The Persecution of the Church

This article was written to accompany the The Mission of God and the History of the Church’ hangout.

This article was written by Tom O’Toole, based on an outline created by Andy Johnston.


  • In what ways would you say that the experiences of 21st Century western Christians closely correlate with the historical experiences of Christians across the globe? In what ways do they differ?


Persecution is normal for Christians.

It is easy to be blinded to this reality. In Western nations, Christianity has tended to dominate the cultural agenda since the reformation. This experience can divert our focus from the global, historical, and Biblical reality that persecution is a part of the normal Christian life.

When Jesus called his disciples to follow him, he did not invite them to a life of ease and privilege. “If anyone would come after me, let him deny himself and take up his cross and follow me. For whoever would save his life will lose it, but whoever loses his life for my sake will find it. For what will it profit a man if he gains the whole world and forfeits his soul?” (Matthew 16:24-26)

The idea of ‘taking up our cross’ is often applied to mean making sacrifices for Christ. Whilst this is important, we can often miss the edge that Jesus’ words carried. The cross was an implement of death. Jesus had just taught the disciples that he would be killed, and then insisted that following him meant taking up their crosses too. He was warning them that following him could lead to them being opposed and killed. History bears out the accuracy of this prediction.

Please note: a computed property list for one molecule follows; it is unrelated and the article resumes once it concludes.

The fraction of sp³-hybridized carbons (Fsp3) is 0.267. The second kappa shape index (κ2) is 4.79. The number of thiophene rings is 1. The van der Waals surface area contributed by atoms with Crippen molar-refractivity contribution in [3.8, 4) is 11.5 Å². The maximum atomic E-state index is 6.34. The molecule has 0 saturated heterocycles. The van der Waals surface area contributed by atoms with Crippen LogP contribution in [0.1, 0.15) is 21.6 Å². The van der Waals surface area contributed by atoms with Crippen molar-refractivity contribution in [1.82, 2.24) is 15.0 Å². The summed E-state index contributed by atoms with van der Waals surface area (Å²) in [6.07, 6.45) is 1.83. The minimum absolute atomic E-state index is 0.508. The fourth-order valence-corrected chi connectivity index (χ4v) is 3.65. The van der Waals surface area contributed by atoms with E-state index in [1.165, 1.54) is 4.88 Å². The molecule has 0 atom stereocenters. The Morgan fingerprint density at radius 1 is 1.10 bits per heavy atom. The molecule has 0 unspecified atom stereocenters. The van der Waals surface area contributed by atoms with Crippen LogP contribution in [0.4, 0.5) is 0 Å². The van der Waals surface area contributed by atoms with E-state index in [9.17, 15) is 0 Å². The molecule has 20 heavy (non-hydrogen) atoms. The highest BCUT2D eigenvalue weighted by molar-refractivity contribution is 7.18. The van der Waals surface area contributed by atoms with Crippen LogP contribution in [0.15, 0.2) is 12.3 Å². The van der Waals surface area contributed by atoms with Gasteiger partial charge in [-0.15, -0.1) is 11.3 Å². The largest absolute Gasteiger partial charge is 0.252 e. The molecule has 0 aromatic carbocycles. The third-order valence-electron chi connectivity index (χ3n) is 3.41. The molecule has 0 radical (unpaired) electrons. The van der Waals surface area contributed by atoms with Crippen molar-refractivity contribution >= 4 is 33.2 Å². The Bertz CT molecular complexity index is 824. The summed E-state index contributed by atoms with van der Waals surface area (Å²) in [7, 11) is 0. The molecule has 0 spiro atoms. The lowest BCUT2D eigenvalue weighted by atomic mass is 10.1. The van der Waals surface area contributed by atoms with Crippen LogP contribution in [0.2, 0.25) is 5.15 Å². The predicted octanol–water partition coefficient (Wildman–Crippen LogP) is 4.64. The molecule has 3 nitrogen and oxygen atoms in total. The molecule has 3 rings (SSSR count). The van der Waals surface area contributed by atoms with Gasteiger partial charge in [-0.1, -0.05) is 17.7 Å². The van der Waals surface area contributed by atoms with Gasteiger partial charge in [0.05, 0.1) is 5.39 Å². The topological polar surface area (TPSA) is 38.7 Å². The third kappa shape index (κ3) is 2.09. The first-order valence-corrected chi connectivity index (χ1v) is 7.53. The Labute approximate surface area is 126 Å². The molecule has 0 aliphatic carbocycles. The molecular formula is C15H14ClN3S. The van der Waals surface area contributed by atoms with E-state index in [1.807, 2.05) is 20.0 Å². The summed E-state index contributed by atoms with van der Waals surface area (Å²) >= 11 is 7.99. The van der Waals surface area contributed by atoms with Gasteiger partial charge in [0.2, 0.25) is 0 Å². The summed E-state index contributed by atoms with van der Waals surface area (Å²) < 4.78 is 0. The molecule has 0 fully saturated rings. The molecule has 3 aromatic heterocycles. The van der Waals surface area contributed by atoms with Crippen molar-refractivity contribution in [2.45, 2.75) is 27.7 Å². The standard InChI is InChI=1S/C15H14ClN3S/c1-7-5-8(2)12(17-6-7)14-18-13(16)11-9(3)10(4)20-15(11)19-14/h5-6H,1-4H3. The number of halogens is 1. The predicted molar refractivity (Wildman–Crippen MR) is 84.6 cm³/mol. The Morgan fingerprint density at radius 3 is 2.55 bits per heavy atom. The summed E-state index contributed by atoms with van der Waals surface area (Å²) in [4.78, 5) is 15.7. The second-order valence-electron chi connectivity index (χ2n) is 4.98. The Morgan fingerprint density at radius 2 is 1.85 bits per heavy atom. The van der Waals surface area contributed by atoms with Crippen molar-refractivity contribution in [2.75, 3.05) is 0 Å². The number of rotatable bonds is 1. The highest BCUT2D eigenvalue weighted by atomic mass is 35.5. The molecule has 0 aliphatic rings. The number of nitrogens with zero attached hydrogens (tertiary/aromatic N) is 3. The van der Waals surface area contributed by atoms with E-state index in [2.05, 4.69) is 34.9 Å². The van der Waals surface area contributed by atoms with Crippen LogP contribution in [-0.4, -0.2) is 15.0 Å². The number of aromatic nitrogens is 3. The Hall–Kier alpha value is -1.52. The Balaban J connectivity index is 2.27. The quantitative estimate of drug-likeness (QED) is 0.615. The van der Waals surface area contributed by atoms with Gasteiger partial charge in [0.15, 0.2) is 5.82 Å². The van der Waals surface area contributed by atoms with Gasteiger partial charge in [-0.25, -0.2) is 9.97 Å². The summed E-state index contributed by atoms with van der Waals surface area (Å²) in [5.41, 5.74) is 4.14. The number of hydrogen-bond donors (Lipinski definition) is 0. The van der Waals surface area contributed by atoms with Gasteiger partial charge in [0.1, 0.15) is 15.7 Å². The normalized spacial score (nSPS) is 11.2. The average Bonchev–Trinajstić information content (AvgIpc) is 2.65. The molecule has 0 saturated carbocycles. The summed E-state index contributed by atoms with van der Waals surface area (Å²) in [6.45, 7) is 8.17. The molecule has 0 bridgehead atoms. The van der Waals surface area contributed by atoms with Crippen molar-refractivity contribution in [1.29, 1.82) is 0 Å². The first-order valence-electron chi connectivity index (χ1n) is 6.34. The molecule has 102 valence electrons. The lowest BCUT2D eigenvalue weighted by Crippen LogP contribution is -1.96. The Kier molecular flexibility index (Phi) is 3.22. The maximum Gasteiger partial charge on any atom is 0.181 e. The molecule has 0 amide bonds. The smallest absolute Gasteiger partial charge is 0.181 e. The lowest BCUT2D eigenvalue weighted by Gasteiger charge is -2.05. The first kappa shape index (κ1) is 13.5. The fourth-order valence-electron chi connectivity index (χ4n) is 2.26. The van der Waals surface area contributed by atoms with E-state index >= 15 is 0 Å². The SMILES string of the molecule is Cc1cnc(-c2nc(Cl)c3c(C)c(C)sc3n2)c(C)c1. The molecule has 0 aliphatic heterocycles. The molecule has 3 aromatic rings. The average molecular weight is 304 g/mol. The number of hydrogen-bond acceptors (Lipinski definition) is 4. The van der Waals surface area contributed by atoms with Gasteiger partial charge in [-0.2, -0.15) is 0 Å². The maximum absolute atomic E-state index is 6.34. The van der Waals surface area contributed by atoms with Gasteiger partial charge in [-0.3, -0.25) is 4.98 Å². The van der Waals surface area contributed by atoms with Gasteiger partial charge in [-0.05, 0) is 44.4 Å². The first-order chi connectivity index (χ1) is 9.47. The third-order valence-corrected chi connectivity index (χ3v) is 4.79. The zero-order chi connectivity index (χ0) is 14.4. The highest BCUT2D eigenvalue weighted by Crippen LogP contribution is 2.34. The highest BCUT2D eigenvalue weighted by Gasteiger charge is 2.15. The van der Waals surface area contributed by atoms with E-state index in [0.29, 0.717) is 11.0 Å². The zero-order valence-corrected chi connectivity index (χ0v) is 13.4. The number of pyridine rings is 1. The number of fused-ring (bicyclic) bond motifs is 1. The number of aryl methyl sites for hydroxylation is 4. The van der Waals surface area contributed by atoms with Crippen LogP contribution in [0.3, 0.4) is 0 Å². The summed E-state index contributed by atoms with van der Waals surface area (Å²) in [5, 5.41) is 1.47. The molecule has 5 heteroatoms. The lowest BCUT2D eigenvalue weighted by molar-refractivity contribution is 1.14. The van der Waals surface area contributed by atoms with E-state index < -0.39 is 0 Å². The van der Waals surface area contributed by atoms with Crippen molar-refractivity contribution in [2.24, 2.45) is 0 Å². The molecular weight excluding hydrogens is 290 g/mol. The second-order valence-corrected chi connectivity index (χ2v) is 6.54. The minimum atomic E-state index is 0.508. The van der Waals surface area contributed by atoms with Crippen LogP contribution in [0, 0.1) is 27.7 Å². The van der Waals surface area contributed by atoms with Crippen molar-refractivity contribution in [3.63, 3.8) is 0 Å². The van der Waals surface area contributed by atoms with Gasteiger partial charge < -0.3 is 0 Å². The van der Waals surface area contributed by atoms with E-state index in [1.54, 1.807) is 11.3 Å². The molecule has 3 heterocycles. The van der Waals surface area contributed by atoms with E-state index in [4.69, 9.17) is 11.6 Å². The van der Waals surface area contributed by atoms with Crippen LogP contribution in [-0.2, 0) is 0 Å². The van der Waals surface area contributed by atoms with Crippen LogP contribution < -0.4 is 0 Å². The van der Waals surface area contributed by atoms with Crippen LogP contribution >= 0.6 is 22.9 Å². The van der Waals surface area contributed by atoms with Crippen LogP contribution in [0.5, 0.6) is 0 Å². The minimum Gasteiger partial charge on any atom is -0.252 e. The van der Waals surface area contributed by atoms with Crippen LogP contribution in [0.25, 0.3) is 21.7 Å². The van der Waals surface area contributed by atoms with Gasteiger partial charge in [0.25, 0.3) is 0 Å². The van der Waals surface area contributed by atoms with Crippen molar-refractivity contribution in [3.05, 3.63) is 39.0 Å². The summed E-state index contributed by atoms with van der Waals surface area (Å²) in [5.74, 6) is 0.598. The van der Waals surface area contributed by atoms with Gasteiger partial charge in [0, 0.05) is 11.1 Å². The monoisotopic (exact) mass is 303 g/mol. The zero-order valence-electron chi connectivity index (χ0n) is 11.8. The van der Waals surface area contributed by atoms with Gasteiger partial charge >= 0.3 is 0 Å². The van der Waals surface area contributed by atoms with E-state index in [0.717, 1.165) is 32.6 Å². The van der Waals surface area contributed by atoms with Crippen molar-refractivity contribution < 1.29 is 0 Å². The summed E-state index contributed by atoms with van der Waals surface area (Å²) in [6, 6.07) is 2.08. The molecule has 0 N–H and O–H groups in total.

To follow Jesus is to follow one who was opposed, slandered, beaten, and murdered. It would be foolish to expect to be received with honour as we come in the name of one who was received with hatred and hostility. “Remember the word that I said to you: ‘A servant is not greater than his master.’ If they persecuted me, they will also persecute you.” (John 15:20)

Peter taught his readers not to be surprised when persecution comes, and instructed them how to respond well to their circumstances. “Beloved, do not be surprised at the fiery trial when it comes upon you to test you, as though something strange were happening to you. But rejoice insofar as you share Christ’s sufferings, that you may also rejoice and be glad when his glory is revealed.” (1 Peter 4:12-13)

Paul even went so far as to suggest that his own persecution in some way complemented Christ’s. “Now I rejoice in my sufferings for your sake, and in my flesh I am filling up what is lacking in Christ’s afflictions for the sake of his body, that is, the church.” (1 Peter 4:12-13) Paul is certainly not suggesting that Jesus’ death is somehow insufficient for salvation, but rather that through the suffering endured by Paul (and countless others through the history of the church), the message of Christ’s sufferings is being spread and reaching the ends of the earth.